The Nature of Influence

“We live in a world that somewhat survives on the nature of influence; if something happens in the West, that something eventually skips its way to us,” says junior stylist, Monica Mtshemla

Imagine a flat stone bouncing across a body of water. Now imagine the person throwing the stone being a particular field like fashion, the stone being skipped a trend and each ripple the stone makes representing all other fields such as art, decor, design, etc.

This is what happens in life, which means if a trend touches one field, it’s sure to cause a pleasant (or sometimes not so pleasant) disturbance in others. This theory was taught to me back in college and I was reminded of this concept by the national manager of Home Fabrics, Natalie Stevens.

While speaking to her about trends for an upcoming feature in our July issue (on shelves soon) she mentioned how the shift of trends from one area to the next happens a lot faster these days.

I went looking for some examples of when fashion has had a direct influence on decor, or is it the other way around?

“Part of the botanicals is overscaled jungle leaves (delicious monsters, banana leaves, palms) which are very much a huge focus for now which we’ve seen coming through from fashion; the transition from fashion to interior is happening a lot faster,” says Natalie Stevens.

Overscaled leaves aren’t the only elements under the botanicals umbrella. Botanicals also make reference to florals which we have been seeing in fashion, decor, in architecture, green design and more.

This is a personal favourite of mine. Tribal prints have been around for centuries and as the name suggests, we owe this trend to different tribes, from Aztec to African and Native American. My personal theory of why this trend greatly affects all fields is because of the worldwide surge to forge authenticity. It’s a trend that speaks to all races, ages and pockets.

This trend has to be executed well. I first saw it come through in fashion, then into homes and homeware, then everywhere. Unfortunately, with this trend, you could step out of the house looking like you got dressed in the dark or people could think you decorated your home during a load shedding period. I do, however, think this idea works particularly well in the garden – you can’t go wrong with single-colour flowers planted en masse.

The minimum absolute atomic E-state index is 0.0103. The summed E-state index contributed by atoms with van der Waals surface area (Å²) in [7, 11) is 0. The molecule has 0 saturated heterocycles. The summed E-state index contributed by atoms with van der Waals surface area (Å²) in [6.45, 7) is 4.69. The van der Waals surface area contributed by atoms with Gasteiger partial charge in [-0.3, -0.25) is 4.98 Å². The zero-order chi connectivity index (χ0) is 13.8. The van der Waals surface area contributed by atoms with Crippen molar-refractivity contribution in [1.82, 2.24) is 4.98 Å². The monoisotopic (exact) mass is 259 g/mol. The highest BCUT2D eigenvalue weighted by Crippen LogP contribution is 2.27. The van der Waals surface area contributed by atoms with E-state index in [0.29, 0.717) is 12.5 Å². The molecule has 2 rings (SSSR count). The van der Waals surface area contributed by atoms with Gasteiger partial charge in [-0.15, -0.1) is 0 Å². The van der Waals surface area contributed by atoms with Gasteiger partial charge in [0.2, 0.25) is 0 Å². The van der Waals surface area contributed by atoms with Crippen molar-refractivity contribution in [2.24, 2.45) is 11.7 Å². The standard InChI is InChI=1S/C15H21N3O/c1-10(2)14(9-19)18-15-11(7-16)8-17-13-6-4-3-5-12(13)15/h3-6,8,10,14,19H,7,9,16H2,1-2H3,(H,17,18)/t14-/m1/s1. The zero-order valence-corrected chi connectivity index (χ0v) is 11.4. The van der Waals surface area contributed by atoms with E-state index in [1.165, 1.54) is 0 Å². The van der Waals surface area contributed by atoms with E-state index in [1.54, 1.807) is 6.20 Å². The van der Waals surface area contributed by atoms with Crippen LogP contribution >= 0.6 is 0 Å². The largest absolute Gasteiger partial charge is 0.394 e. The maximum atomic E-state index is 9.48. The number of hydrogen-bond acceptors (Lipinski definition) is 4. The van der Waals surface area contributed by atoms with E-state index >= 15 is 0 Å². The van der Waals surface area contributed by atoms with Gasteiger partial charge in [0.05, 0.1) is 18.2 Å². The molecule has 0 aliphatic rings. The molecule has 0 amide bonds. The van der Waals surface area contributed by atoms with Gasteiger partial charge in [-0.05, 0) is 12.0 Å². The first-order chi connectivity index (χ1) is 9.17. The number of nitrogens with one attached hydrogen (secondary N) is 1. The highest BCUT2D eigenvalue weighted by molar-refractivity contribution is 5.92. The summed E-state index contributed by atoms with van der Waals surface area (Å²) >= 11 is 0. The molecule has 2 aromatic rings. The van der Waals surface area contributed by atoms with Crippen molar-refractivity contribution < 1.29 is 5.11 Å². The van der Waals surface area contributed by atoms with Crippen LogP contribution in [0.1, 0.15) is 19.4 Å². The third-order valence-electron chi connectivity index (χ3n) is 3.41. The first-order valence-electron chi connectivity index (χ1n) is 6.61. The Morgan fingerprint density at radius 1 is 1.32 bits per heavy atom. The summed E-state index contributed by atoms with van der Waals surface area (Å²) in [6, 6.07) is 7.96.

I’m not quite sure what the real name of this trend is or if it’s a trend at all (feel free to offer your comments in the section below), but I know it is something that exists in architecture, Mies v.d Rohe’s Farnsworth glass house, as well as and other fields such as fashion and industrial design (as seen above).

This trend could easily fit into the tribal trend, and rightfully so. I can’t really pinpoint who started it. I can say that it’s timeless and is easily translated into other areas.

I can fondly remember seeing these plastic tartan bags in JHB CBD as a child and they reminded me so much of my aunt and all the luggage she dragged around with her between two countries. These bags can still be seen today because ‘Scotch never dies’ and it lives on influencing major fashion labels on the other side of the world.

Not used as excessively as it was in the Baroque art period, this trend has survived through many forms – mainly fashion, decor and design.

As it’s winter this wouldn’t be such a bad trend to follow. We’ve seen faux fur go from scarves and head wraps to a teacup in the Dadaism art movement (by Meret Oppenheim) and then to throws, cushions and rugs. I remember my dad owning shabby chic faux fur car seat covers back in the day. There are even faux fur wallpapers. Let’s just be grateful that this didn’t catch on.

(Disclaimer: To my knowledge, all fur used in the above images is faux. I am an animal lover and pro PETA.)

It’s so easy to take all this cross pollination for granted, but it’s important to know where it all started in order to know where we’re going. I see the next years to come as interesting times in the design world. I can’t wait to see what we will wear, live in, eat and plant in our gardens.

Until the next post, cheers!